I was just researching the SDN and came upon multiple threads with many good advices. I just compiled them for my own benefit on Word and I thought I would share them as well. Most of the advices are out of context as it is copied and pasted from threads but it is not hard to figure out the topic once you read them. None of these advices are mine and sorry I couldn't credit individuals who commented these. Here it is.

1. Questions: You should ask everything. I wouldn't hold back. vacation, salary, partner salary, benefits, bonuses, who pays what(malpractice, health, etc.). How many people have completed the partnership track and what percent were made partners. This is a biggy. Some groups will keep you until partnership then let you go. If they don't have close to 100% then be weary. I would be very careful before signing a contract with anything more than 2 yrs to partner, 1yr would be ideal but unlikely. Ask about the sites and number of locations. How much time running from one site to another if they do more than one site. Hours per day on average.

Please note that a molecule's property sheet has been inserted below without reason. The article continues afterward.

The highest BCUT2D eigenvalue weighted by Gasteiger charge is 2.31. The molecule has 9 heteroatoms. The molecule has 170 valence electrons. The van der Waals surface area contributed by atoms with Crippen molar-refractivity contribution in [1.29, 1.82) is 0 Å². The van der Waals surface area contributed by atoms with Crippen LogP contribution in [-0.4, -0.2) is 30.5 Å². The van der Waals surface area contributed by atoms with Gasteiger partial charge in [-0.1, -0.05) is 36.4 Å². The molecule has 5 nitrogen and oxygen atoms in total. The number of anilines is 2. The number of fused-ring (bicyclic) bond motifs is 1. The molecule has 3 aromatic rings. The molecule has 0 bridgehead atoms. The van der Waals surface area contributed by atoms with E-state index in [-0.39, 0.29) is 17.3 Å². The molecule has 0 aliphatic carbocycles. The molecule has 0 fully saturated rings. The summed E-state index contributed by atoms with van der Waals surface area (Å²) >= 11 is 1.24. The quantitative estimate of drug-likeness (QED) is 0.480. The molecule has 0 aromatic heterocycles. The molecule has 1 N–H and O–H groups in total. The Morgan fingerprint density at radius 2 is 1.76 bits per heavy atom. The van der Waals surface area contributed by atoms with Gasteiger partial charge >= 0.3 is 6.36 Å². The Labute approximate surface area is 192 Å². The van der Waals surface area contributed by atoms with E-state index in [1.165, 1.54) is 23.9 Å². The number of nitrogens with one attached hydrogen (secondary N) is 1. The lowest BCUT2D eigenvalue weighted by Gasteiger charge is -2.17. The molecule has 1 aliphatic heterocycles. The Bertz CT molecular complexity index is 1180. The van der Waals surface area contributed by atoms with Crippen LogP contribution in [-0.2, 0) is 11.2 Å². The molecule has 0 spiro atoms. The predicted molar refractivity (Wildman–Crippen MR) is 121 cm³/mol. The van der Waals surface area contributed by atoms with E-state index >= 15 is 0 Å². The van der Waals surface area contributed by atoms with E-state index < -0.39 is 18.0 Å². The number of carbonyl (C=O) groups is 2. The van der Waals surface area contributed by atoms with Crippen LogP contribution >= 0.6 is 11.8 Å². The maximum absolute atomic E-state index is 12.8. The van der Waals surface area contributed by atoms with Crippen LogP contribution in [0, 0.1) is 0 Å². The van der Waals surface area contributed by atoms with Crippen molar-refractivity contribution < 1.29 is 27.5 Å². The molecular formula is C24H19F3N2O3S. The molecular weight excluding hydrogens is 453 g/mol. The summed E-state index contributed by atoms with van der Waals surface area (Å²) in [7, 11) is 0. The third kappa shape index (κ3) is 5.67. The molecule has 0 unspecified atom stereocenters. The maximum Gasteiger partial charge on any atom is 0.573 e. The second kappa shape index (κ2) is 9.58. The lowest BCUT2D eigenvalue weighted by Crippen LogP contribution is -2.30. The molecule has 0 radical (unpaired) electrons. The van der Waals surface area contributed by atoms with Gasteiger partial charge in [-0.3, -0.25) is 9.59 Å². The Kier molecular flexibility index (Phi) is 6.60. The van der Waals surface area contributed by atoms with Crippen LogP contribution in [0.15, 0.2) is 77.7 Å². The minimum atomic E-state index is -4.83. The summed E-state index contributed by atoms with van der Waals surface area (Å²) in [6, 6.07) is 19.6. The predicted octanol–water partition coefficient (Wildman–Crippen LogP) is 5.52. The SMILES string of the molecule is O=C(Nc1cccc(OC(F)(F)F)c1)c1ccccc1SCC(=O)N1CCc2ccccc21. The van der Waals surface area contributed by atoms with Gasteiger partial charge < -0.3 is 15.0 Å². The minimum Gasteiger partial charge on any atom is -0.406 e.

2. Question they will ask: Everything. What cases do you do? How do you do them? What cases are you uncomfortable with, comfortable with, like to do, etc.? Why are you interested in their group, town, hosp., etc.? Are you planning to buy a house? Do or have you worked with CRNA's and what is your opinion? blah blah blah

3: Malpractice: Ideally you would have them pay it and it would be a "Claims made" policy ( I think this is right, someone will correct me if I am wrong, JET!) so that you don't have to buy a tail if you leave or are let go. If not try to get them to commit to paying your tail if you leave. Good Luck.

4. Loans: If you have outstanding student loans, try to get them to pay some of it. Also unlikely but you gotta ask. If not then you can consider withholding from your check the loan amount for them to pay and then you don't pay taxes on that option.

5. Billing: This is very important. Do they pay you a salary or do you bill on your own and collect and everything else. I really dislike the later but I understand the need to bill on your own in some groups. If you will be "Eating what you Kill" then you want to know who makes tha daily assignments. It should be evenly distributed. If not you will get the medicare/caid and no pays.